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My first track loader!

Discussion in 'Track Loaders' started by boone, Sep 8, 2009.

  1. Fred from MO

    Fred from MO Well-Known Member

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    Ha! I loved this post! Still love it! Love the barn too that is cool! I have that exact chain hoist (see picture) its pretty old. Also the General Mowee in its state of deck rebuild. Oh well were never bored are we Boone?!!
     

    Attached Files:

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  2. boone

    boone Senior Member

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    There's always something to do Fred. Looks like you're going whole hog on the deck rebuild. Just spindles and pulleys or are you having to reinforce the deck any? You'll be flattin' the hills and straightenin' the curves in no time.

    That hoist has been used for a lot of things. I've pulled a few of my 310 cylinders apart with it. It's my brother's. He's on my speed dial :)
     
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  3. boone

    boone Senior Member

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    Speaking of never getting bored...when we used the loader last we noticed a puddle of oil underneath. The two loader/hoist/boom whatever you call them cylinders have always seeped oil, but never bad. Well, they're starting to seep bad. While we were using it as an anchor for the barn pictures couple of posts back, one was pushing out a good bit of oil.

    On the hunt for a seal kit. Ended up buying from Bull Dog. We've used Baum before, but Bull Dog had a pretty good breakdown on the serial numbers so we knew for sure we needed the one piece piston kit as opposed to what Marcus posted where he has the two-piece piston. They arrived fed-ex in about three days very nicely packaged. Came out to about $260 for both kits, tax and shipping.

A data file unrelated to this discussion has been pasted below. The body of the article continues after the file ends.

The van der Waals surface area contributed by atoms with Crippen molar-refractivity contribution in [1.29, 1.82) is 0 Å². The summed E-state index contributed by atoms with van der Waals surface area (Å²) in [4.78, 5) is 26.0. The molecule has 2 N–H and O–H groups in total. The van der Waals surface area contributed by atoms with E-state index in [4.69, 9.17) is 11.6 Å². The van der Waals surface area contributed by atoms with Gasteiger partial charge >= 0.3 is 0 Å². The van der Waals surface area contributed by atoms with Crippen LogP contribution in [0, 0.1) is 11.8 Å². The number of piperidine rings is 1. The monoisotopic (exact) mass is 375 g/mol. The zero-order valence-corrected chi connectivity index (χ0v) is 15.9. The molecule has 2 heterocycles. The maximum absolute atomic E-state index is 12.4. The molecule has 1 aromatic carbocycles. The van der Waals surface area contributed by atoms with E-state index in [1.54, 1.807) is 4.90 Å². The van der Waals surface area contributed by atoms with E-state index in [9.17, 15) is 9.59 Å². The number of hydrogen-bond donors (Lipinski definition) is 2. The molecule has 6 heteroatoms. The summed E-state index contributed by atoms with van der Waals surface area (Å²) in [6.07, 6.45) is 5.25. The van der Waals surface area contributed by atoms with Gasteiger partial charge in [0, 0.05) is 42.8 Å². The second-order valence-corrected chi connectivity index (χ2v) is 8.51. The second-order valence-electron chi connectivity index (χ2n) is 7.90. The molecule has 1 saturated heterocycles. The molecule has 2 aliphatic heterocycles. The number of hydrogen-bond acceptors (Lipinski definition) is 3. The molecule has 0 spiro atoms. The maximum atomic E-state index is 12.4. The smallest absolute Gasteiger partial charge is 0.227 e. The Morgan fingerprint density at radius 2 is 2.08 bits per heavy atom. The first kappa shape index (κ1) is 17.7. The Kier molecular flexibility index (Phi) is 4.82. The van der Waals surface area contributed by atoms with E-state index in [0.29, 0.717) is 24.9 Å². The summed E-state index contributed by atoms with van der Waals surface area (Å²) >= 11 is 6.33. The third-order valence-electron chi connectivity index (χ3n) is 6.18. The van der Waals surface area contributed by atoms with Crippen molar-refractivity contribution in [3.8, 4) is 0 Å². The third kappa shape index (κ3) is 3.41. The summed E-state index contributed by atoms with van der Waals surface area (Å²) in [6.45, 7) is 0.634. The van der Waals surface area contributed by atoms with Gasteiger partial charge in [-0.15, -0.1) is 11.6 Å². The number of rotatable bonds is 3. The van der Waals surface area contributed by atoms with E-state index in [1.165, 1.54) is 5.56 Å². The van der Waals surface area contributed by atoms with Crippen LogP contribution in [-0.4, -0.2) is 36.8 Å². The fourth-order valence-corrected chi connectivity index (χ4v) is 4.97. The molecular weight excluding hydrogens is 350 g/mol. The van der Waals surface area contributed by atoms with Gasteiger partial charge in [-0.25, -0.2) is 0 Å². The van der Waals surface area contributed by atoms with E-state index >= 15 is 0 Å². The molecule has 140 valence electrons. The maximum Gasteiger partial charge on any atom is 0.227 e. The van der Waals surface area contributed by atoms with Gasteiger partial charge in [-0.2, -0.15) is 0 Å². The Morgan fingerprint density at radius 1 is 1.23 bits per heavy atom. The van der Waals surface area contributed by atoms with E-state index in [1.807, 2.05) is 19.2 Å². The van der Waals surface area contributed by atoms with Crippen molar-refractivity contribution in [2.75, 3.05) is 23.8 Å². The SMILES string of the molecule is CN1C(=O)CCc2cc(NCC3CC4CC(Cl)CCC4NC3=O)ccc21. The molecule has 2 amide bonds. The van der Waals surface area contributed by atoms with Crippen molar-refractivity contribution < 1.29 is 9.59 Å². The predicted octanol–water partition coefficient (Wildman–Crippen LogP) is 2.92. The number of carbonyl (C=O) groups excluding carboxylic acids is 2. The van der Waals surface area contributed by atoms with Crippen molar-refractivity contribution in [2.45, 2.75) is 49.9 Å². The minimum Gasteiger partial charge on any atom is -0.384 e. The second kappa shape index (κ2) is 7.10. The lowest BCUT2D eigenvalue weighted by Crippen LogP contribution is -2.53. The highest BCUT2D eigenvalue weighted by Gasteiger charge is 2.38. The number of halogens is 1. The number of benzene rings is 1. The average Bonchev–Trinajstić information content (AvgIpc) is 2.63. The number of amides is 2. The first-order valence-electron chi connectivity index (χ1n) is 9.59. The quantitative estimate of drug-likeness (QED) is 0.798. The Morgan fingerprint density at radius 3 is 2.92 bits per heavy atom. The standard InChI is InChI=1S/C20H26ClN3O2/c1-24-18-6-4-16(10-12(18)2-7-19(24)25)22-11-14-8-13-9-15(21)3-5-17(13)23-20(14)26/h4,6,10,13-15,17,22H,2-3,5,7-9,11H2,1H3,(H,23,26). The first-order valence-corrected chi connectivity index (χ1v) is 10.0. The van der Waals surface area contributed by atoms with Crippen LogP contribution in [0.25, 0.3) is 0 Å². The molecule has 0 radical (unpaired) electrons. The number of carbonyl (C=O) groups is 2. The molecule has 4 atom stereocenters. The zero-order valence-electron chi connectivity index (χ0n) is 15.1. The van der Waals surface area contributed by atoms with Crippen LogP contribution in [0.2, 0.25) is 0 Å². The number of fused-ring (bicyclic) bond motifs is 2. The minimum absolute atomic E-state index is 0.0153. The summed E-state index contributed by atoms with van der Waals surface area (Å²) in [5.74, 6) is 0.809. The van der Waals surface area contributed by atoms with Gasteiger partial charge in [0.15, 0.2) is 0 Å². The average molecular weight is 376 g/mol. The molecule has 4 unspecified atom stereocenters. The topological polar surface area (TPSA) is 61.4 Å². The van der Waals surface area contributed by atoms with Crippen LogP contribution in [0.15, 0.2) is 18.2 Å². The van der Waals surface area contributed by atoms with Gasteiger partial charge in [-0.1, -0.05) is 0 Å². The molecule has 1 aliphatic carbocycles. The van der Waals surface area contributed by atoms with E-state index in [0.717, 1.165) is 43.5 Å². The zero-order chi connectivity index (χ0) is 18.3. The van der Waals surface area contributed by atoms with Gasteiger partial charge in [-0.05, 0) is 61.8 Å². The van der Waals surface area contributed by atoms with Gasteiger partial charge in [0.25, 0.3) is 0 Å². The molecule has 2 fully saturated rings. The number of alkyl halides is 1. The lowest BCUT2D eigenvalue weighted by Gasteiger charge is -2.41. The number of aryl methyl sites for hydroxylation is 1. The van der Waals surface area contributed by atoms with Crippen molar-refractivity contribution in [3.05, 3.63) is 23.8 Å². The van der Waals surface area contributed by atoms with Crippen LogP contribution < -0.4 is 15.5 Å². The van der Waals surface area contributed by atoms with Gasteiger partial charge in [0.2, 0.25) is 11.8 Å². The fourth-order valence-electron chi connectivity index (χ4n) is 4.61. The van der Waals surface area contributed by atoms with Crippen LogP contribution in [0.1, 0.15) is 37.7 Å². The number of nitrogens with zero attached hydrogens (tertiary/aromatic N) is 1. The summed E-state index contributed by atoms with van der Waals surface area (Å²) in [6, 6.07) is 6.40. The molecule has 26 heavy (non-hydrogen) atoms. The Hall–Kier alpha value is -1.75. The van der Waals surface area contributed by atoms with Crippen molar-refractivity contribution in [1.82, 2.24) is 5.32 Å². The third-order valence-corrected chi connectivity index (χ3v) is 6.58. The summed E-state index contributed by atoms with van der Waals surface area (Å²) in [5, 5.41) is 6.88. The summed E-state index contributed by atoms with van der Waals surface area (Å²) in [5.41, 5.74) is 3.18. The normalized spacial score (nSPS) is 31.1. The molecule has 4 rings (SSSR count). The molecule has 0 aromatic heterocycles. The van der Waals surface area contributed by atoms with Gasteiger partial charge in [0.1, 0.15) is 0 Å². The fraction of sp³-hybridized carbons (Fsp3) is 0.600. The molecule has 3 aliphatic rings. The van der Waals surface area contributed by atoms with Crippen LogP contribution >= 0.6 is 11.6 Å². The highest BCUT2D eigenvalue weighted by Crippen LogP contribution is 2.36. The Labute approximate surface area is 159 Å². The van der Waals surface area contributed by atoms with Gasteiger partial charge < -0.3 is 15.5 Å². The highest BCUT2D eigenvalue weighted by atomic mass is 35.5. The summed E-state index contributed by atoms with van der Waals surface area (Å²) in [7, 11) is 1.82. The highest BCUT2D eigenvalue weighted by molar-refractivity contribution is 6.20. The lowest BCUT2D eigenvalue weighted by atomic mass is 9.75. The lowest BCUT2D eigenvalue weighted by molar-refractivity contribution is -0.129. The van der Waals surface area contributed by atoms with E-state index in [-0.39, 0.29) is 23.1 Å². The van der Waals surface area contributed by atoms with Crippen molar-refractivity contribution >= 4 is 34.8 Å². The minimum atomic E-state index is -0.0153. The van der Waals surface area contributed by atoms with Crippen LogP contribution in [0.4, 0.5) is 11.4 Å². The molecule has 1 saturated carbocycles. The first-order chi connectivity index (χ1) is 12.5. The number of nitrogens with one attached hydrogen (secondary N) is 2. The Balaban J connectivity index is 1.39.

IMG_20210505_084009948.jpg IMG_20210505_084111612.jpg
     
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  4. boone

    boone Senior Member

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    So last Saturday we planned to pull one rod out bring it back to Dad's shop repack it, install and then do the other side.

    Met Dad and brother early for breakfast at the ole Gin House for coffee and bacon. Then over to the farm for loader surgery.

    Blocked up using the factory support.

    IMG_20210508_082641883.jpg

    Yah, this ought to be fun.

    IMG_20210508_082552833.jpg

    The mechanics

    IMG_20210508_082711907.jpg
     
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  5. boone

    boone Senior Member

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    IMG_20210508_083847744_HDR.jpg

    The pin just missed the hood.

    IMG_20210508_083857098.jpg

    IMG_20210508_094211260_HDR.jpg
     
  6. boone

    boone Senior Member

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    The little craftsmen ratchet on the track didn't quite remove the head bolts...wishful thinking. Used the big snap-on rachet...she got 'er done.

    I didn't get any pictures, but we used the hoist to pull the rod out of the barrel. I wiggled the lift lever to relieve pressure so we didn't have to remove any hoses getting it out.

    Check out this rod. Anyone see anything wrong?

    IMG_20210508_100830690_HDR.jpg IMG_20210508_105256610_HDR.jpg
     
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  7. DMiller

    DMiller Senior Member

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    Slight 'Kink' to it!!
     
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  8. Welder Dave

    Welder Dave Senior Member

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    Slight bend but can be straightened if done correctly. Probably best to have a cylinder shop with a press do it. I think you have to put pressure and leave it slightly past straight, then it goes straight when pressure taken off. I could be off but someone will know. Wouldn't hurt to take some fine emery cloth type paper and polish it. Shops will spin it to polish it so might be worth having done if you take it to get straightened. That's a darn nice loader!